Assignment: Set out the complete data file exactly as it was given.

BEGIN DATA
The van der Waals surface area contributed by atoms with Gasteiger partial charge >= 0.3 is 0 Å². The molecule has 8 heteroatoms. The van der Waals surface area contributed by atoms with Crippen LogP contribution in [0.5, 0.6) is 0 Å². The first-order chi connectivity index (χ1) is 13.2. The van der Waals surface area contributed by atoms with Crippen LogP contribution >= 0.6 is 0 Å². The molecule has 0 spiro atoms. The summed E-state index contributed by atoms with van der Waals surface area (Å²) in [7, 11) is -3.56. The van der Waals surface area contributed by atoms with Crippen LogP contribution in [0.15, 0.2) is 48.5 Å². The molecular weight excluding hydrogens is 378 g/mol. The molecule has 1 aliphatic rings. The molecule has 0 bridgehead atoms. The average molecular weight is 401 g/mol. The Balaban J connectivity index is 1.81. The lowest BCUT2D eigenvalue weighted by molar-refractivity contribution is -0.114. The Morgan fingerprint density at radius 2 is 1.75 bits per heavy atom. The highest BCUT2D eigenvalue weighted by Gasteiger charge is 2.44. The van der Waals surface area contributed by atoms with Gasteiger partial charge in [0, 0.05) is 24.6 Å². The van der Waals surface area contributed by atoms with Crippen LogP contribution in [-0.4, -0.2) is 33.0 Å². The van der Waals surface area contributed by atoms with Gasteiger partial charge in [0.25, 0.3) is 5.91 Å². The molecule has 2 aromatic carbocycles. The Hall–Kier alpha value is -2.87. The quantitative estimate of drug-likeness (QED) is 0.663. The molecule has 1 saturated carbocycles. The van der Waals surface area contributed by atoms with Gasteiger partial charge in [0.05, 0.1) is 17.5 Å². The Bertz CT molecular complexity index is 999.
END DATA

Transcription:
The van der Waals surface area contributed by atoms with Gasteiger partial charge >= 0.3 is 0 Å². The molecule has 8 heteroatoms. The van der Waals surface area contributed by atoms with Crippen LogP contribution in [0.5, 0.6) is 0 Å². The first-order chi connectivity index (χ1) is 13.2. The van der Waals surface area contributed by atoms with Crippen LogP contribution >= 0.6 is 0 Å². The molecule has 0 spiro atoms. The summed E-state index contributed by atoms with van der Waals surface area (Å²) in [7, 11) is -3.56. The van der Waals surface area contributed by atoms with Crippen LogP contribution in [0.15, 0.2) is 48.5 Å². The molecular weight excluding hydrogens is 378 g/mol. The molecule has 1 aliphatic rings. The molecule has 0 bridgehead atoms. The average molecular weight is 401 g/mol. The Balaban J connectivity index is 1.81. The lowest BCUT2D eigenvalue weighted by molar-refractivity contribution is -0.114. The Morgan fingerprint density at radius 2 is 1.75 bits per heavy atom. The highest BCUT2D eigenvalue weighted by Gasteiger charge is 2.44. The van der Waals surface area contributed by atoms with Gasteiger partial charge in [0, 0.05) is 24.6 Å². The van der Waals surface area contributed by atoms with Crippen LogP contribution in [-0.4, -0.2) is 33.0 Å². The van der Waals surface area contributed by atoms with Gasteiger partial charge in [0.25, 0.3) is 5.91 Å². The molecule has 2 aromatic carbocycles. The Hall–Kier alpha value is -2.87. The quantitative estimate of drug-likeness (QED) is 0.663. The molecule has 1 saturated carbocycles. The van der Waals surface area contributed by atoms with Gasteiger partial charge in [0.05, 0.1) is 17.5 Å². The Bertz CT molecular complexity index is 999.